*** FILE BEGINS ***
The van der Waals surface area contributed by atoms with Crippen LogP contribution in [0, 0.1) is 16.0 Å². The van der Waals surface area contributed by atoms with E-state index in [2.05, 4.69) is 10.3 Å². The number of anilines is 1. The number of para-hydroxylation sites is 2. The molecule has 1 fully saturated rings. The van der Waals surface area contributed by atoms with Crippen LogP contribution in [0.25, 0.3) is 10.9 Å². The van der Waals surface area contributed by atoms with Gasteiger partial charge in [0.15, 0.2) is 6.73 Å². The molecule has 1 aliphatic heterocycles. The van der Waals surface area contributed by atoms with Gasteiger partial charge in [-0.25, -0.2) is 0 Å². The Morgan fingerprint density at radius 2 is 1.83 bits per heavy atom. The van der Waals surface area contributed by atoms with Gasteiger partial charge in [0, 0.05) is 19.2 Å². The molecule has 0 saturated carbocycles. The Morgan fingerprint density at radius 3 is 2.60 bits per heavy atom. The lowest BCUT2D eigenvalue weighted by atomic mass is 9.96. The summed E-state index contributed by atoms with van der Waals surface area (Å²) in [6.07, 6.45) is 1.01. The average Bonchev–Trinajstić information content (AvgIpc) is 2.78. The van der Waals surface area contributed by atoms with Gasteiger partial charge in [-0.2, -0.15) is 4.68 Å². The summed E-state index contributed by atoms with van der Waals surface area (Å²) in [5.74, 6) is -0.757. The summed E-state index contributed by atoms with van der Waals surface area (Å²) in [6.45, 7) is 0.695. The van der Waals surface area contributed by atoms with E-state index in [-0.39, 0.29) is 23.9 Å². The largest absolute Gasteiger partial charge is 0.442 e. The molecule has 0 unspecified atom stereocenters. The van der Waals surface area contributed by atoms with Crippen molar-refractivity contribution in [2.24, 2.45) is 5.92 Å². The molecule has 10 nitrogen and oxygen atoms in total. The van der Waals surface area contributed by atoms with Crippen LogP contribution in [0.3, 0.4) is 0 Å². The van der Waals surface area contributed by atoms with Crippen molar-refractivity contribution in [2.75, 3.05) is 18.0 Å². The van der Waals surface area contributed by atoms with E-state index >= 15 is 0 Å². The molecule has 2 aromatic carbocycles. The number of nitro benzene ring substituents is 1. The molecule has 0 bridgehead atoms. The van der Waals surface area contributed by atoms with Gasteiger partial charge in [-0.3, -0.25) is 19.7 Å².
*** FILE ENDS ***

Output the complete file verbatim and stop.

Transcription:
The van der Waals surface area contributed by atoms with Crippen LogP contribution in [0, 0.1) is 16.0 Å². The van der Waals surface area contributed by atoms with E-state index in [2.05, 4.69) is 10.3 Å². The number of anilines is 1. The number of para-hydroxylation sites is 2. The molecule has 1 fully saturated rings. The van der Waals surface area contributed by atoms with Crippen LogP contribution in [0.25, 0.3) is 10.9 Å². The van der Waals surface area contributed by atoms with Gasteiger partial charge in [0.15, 0.2) is 6.73 Å². The molecule has 1 aliphatic heterocycles. The van der Waals surface area contributed by atoms with Gasteiger partial charge in [-0.25, -0.2) is 0 Å². The Morgan fingerprint density at radius 2 is 1.83 bits per heavy atom. The van der Waals surface area contributed by atoms with Gasteiger partial charge in [0, 0.05) is 19.2 Å². The molecule has 0 saturated carbocycles. The Morgan fingerprint density at radius 3 is 2.60 bits per heavy atom. The lowest BCUT2D eigenvalue weighted by atomic mass is 9.96. The summed E-state index contributed by atoms with van der Waals surface area (Å²) in [6.07, 6.45) is 1.01. The average Bonchev–Trinajstić information content (AvgIpc) is 2.78. The van der Waals surface area contributed by atoms with Gasteiger partial charge in [-0.2, -0.15) is 4.68 Å². The summed E-state index contributed by atoms with van der Waals surface area (Å²) in [5.74, 6) is -0.757. The summed E-state index contributed by atoms with van der Waals surface area (Å²) in [6.45, 7) is 0.695. The van der Waals surface area contributed by atoms with E-state index in [-0.39, 0.29) is 23.9 Å². The largest absolute Gasteiger partial charge is 0.442 e. The molecule has 0 unspecified atom stereocenters. The van der Waals surface area contributed by atoms with Crippen molar-refractivity contribution in [2.24, 2.45) is 5.92 Å². The molecule has 10 nitrogen and oxygen atoms in total. The van der Waals surface area contributed by atoms with Crippen LogP contribution in [0.3, 0.4) is 0 Å². The van der Waals surface area contributed by atoms with Crippen molar-refractivity contribution in [2.75, 3.05) is 18.0 Å². The van der Waals surface area contributed by atoms with E-state index >= 15 is 0 Å². The molecule has 2 aromatic carbocycles. The number of nitro benzene ring substituents is 1. The molecule has 0 bridgehead atoms. The van der Waals surface area contributed by atoms with Gasteiger partial charge in [-0.3, -0.25) is 19.7 Å².